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Evidence-Based Oncology September 2014
Patient-Contributed Tumor Genetics Data: A Pathway to Better Drug Development
Yair Benita, PhD; Barbara Marino, PhD; Aman Bhandari, PhD; Roni Zeiger, MD; and Sachin H. Jain, MD, MBA
Thyroid Cancer: Increased Incidence or Improved Diagnosis?
Sejal Saraiya, PharmD
Immunotherapy Trials Offering Promise in Hard-to-Treat Pancreatic Cancer
Mary Caffrey
Currently Reading
Recurrence of Breast Cancer Years After the Initial Tumor
Marj P. Zimmerman, MS, BSPharm; and Stanton R. Mehr
AACR Seeks FDA Oversight on LDTs
Surabhi Dangi-Garimella, PhD
First PD-1 Inhibitor Approved for Melanoma
Surabhi Dangi-Garimella, PhD
Avastin: First Molecule in Nearly a Decade for Metastatic Cervical Cancer
Surabhi Dangi-Garimella, PhD
Moving Beyond BRCA Mutations in Familial Breast Cancer
Surabhi Dangi-Garimella, PhD
Draft Statement: Evidence Connecting Diet to Colorectal, Breast Cancer Stronger Than Links to Lung, Prostate
Mary K. Caffrey
Oncology Medical Home: Improved Quality and Cost of Care
Surabhi Dangi-Garimella, PhD
FDA Oversight of Laboratory Developed Tests Essential for Patient Health and Safety
Rep. Louise M. Slaughter, MPH
Cancer Trials Face a Shortage of Teen, Young Adult Enrollees
Surabhi Dangi-Garimella, PhD

Recurrence of Breast Cancer Years After the Initial Tumor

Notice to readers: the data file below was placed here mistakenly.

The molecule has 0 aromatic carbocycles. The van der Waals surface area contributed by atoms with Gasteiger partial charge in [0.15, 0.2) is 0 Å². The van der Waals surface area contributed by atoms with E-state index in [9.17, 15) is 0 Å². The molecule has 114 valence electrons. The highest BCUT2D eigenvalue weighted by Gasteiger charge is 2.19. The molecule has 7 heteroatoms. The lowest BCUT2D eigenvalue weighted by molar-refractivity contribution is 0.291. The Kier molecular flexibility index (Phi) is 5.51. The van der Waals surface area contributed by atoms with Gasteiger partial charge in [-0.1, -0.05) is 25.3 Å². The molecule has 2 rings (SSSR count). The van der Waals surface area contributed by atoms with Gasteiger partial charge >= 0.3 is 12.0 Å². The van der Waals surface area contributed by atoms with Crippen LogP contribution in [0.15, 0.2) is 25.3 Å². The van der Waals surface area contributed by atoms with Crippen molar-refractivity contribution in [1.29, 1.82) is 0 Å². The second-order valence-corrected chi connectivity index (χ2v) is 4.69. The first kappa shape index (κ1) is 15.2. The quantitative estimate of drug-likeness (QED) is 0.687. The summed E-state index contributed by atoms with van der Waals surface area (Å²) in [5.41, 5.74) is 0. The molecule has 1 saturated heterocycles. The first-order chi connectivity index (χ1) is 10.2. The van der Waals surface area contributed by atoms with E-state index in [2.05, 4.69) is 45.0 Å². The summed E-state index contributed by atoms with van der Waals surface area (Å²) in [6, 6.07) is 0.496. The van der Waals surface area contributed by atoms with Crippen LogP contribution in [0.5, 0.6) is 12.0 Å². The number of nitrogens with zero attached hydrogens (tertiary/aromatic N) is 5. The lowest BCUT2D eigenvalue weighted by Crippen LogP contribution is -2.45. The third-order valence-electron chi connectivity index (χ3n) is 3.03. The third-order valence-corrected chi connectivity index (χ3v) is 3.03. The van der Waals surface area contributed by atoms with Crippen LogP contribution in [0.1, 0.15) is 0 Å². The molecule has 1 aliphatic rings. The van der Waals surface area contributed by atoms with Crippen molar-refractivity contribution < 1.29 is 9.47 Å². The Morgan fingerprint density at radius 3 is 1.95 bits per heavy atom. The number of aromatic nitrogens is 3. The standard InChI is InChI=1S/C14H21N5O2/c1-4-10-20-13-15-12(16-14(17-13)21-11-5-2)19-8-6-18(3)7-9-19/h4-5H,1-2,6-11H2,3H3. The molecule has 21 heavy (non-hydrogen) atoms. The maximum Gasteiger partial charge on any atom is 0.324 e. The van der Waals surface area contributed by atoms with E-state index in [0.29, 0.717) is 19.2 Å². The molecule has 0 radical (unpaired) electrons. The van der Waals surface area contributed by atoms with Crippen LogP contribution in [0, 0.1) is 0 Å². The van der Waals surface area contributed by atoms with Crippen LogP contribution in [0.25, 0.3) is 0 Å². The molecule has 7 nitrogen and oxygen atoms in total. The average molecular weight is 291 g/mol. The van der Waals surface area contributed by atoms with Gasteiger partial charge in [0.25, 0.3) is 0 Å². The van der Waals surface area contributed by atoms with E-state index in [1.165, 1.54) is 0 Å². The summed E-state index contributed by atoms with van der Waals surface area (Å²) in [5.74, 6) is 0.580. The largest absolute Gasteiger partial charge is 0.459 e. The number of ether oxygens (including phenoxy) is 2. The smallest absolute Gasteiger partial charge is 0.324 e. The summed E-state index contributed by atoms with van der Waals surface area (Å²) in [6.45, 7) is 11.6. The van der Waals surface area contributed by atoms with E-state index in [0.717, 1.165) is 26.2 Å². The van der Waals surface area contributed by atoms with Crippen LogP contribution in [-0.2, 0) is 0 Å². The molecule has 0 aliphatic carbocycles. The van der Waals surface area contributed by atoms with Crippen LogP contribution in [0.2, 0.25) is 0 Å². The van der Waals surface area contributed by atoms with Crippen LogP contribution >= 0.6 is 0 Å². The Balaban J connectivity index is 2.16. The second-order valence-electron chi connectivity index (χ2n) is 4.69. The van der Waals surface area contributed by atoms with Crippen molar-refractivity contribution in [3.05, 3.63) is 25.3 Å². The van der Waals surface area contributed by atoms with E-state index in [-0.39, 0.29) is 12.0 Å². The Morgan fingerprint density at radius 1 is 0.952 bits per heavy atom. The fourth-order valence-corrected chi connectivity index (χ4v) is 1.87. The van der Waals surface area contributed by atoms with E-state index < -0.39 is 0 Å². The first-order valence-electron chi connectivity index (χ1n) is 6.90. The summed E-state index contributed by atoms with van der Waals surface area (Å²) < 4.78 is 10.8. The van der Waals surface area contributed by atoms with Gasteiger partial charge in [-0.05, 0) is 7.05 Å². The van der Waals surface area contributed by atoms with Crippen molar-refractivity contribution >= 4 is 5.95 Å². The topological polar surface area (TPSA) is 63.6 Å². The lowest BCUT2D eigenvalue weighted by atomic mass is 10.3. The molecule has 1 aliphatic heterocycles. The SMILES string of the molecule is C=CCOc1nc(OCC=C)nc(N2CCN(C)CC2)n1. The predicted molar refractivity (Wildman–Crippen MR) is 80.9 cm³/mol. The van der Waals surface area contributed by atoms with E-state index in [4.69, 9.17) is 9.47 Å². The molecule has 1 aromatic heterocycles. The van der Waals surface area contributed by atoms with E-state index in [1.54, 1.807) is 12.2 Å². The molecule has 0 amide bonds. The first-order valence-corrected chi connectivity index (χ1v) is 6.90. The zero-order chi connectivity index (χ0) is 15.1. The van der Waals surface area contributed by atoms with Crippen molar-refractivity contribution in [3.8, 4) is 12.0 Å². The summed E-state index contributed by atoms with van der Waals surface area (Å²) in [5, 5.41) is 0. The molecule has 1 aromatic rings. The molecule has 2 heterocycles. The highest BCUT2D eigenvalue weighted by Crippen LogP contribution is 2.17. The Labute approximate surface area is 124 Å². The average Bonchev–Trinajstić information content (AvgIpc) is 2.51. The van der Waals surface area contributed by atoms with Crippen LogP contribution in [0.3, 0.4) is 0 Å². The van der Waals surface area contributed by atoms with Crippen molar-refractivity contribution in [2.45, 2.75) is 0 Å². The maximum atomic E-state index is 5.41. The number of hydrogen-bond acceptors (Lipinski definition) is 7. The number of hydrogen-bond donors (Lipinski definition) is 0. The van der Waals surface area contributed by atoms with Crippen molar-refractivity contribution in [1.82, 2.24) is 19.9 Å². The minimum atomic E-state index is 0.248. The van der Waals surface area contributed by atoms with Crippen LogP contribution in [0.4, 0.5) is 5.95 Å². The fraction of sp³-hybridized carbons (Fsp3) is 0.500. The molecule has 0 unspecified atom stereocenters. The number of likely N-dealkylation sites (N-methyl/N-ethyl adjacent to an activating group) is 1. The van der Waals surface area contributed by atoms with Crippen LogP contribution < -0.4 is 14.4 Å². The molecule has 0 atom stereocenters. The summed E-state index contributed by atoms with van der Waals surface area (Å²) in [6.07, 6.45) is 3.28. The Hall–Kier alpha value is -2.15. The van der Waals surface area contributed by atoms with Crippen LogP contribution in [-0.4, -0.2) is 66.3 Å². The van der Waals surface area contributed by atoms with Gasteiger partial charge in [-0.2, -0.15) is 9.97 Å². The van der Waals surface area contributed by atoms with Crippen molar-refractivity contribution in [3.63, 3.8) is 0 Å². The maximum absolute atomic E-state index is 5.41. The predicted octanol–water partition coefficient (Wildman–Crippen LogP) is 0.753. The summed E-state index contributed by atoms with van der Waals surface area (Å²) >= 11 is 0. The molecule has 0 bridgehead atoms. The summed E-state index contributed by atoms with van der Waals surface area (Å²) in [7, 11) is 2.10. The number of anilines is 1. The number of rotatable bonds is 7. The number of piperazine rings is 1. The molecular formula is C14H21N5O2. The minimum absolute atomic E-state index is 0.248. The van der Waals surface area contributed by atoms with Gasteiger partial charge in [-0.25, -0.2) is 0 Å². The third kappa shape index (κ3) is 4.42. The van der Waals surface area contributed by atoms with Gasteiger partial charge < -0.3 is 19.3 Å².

Marj P. Zimmerman, MS, BSPharm; and Stanton R. Mehr
Tamoxifen was approved by the FDA in 1977 to treat advanced breast cancer. In 1998, the Early Breast Cancer Trialists’ Cooperative Group published results showing that tamoxifen was effective in preventing breast cancer recurrence in patients whose tumors were estrogen receptor (ER)-positive or of unknown ER status,1 which led to an expansion of the drug’s indication.2 As effective as tamoxifen and other therapies have been, some breast tumors do recur. Despite the considerable scientific data and many successes in treating breast cancer, not much is known about recurrent breast tumors, other than that they can appear in almost any location in the body and at any time after remission is attained—even decades later.

A Cure or a Disease-Free Period?

The incidence of breast cancer has remained relatively stable since 2004.3 Declining incidence during the 1990s was attributed in part to lower utilization for estrogen replacement therapy for the treatment of menopausal symptoms.4

Alongside a stable level of breast cancer incidence, breast cancer deaths have dropped 34% since 1990.5 Better therapies have led to improved 5-year survival rates, which vary by race (90% for Caucasians and 79% for African Americans) and by stage at the time of diagnosis (Table 1). The relative survival rates at 10 and 15 years are 83% and 78%, respectively, for diagnosis at any stage.3 As a result, the number of breast cancer survivors is accumulating; about 3.1 million Americans are breast cancer survivors, defined as those patients who have completed active treatment.6

Despite these encouraging statistics, mortality is still high among patients who are initially diagnosed with advanced-stage breast cancer. For patients who are initially diagnosed with earlystage disease, recurrent breast cancer remains a principal cause of death,7 which may occur years afterward: the old philosophy that patients who do not demonstrate tumor recurrence for 5 years are “cured” has been replaced by the more precise observation that they remain “cancer-free.”

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